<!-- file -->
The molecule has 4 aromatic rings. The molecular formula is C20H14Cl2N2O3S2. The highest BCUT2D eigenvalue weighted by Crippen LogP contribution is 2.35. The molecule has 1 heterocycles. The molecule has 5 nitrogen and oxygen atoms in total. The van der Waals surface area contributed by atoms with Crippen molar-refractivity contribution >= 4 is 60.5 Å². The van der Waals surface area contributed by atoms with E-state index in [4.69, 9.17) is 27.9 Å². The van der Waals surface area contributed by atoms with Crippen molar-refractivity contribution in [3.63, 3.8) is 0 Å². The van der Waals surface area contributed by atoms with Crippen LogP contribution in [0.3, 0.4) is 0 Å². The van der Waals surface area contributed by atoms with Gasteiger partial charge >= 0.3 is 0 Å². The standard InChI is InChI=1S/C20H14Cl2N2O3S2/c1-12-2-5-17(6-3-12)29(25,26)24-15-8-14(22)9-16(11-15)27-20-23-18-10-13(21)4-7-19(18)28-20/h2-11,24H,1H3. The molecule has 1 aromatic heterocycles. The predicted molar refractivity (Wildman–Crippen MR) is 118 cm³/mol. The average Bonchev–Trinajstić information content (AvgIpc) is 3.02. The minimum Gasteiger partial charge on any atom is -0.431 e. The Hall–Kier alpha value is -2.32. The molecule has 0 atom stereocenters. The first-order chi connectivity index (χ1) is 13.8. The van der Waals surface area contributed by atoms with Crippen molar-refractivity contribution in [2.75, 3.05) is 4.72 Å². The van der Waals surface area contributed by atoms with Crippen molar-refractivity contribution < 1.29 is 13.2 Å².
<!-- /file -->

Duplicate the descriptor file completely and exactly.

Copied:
The molecule has 4 aromatic rings. The molecular formula is C20H14Cl2N2O3S2. The highest BCUT2D eigenvalue weighted by Crippen LogP contribution is 2.35. The molecule has 1 heterocycles. The molecule has 5 nitrogen and oxygen atoms in total. The van der Waals surface area contributed by atoms with Crippen molar-refractivity contribution >= 4 is 60.5 Å². The van der Waals surface area contributed by atoms with E-state index in [4.69, 9.17) is 27.9 Å². The van der Waals surface area contributed by atoms with Crippen molar-refractivity contribution in [3.63, 3.8) is 0 Å². The van der Waals surface area contributed by atoms with Crippen LogP contribution in [0.3, 0.4) is 0 Å². The van der Waals surface area contributed by atoms with Gasteiger partial charge >= 0.3 is 0 Å². The standard InChI is InChI=1S/C20H14Cl2N2O3S2/c1-12-2-5-17(6-3-12)29(25,26)24-15-8-14(22)9-16(11-15)27-20-23-18-10-13(21)4-7-19(18)28-20/h2-11,24H,1H3. The molecule has 1 aromatic heterocycles. The predicted molar refractivity (Wildman–Crippen MR) is 118 cm³/mol. The average Bonchev–Trinajstić information content (AvgIpc) is 3.02. The minimum Gasteiger partial charge on any atom is -0.431 e. The Hall–Kier alpha value is -2.32. The molecule has 0 atom stereocenters. The first-order chi connectivity index (χ1) is 13.8. The van der Waals surface area contributed by atoms with Crippen molar-refractivity contribution in [2.75, 3.05) is 4.72 Å². The van der Waals surface area contributed by atoms with Crippen molar-refractivity contribution < 1.29 is 13.2 Å².